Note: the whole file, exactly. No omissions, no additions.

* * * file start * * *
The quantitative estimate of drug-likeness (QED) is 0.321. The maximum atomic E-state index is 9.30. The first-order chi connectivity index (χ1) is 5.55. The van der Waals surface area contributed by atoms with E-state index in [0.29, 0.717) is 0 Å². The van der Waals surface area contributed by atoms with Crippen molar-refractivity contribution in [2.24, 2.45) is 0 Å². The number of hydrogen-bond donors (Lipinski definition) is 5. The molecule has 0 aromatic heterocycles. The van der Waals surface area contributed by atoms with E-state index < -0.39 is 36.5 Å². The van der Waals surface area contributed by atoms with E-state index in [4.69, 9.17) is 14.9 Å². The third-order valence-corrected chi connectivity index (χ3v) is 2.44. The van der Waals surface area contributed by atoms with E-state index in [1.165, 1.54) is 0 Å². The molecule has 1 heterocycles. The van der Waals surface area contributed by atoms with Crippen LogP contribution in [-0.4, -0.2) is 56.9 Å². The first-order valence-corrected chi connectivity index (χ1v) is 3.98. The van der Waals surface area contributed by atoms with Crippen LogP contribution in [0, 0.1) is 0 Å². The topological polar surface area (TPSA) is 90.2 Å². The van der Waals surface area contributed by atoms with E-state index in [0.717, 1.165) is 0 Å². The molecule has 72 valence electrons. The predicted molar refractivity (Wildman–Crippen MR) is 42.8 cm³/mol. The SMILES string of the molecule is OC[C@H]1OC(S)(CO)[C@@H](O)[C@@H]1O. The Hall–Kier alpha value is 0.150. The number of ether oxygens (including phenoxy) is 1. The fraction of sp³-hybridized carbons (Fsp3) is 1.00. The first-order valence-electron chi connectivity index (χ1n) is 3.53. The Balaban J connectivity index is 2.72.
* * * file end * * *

The quantitative estimate of drug-likeness (QED) is 0.321. The maximum atomic E-state index is 9.30. The first-order chi connectivity index (χ1) is 5.55. The van der Waals surface area contributed by atoms with E-state index in [0.29, 0.717) is 0 Å². The van der Waals surface area contributed by atoms with Crippen molar-refractivity contribution in [2.24, 2.45) is 0 Å². The number of hydrogen-bond donors (Lipinski definition) is 5. The molecule has 0 aromatic heterocycles. The van der Waals surface area contributed by atoms with E-state index < -0.39 is 36.5 Å². The van der Waals surface area contributed by atoms with E-state index in [4.69, 9.17) is 14.9 Å². The third-order valence-corrected chi connectivity index (χ3v) is 2.44. The van der Waals surface area contributed by atoms with E-state index in [1.165, 1.54) is 0 Å². The molecule has 1 heterocycles. The van der Waals surface area contributed by atoms with Crippen LogP contribution in [-0.4, -0.2) is 56.9 Å². The first-order valence-corrected chi connectivity index (χ1v) is 3.98. The van der Waals surface area contributed by atoms with Crippen LogP contribution in [0, 0.1) is 0 Å². The topological polar surface area (TPSA) is 90.2 Å². The van der Waals surface area contributed by atoms with E-state index in [0.717, 1.165) is 0 Å². The molecule has 72 valence electrons. The predicted molar refractivity (Wildman–Crippen MR) is 42.8 cm³/mol. The SMILES string of the molecule is OC[C@H]1OC(S)(CO)[C@@H](O)[C@@H]1O. The Hall–Kier alpha value is 0.150. The number of ether oxygens (including phenoxy) is 1. The fraction of sp³-hybridized carbons (Fsp3) is 1.00. The first-order valence-electron chi connectivity index (χ1n) is 3.53. The Balaban J connectivity index is 2.72.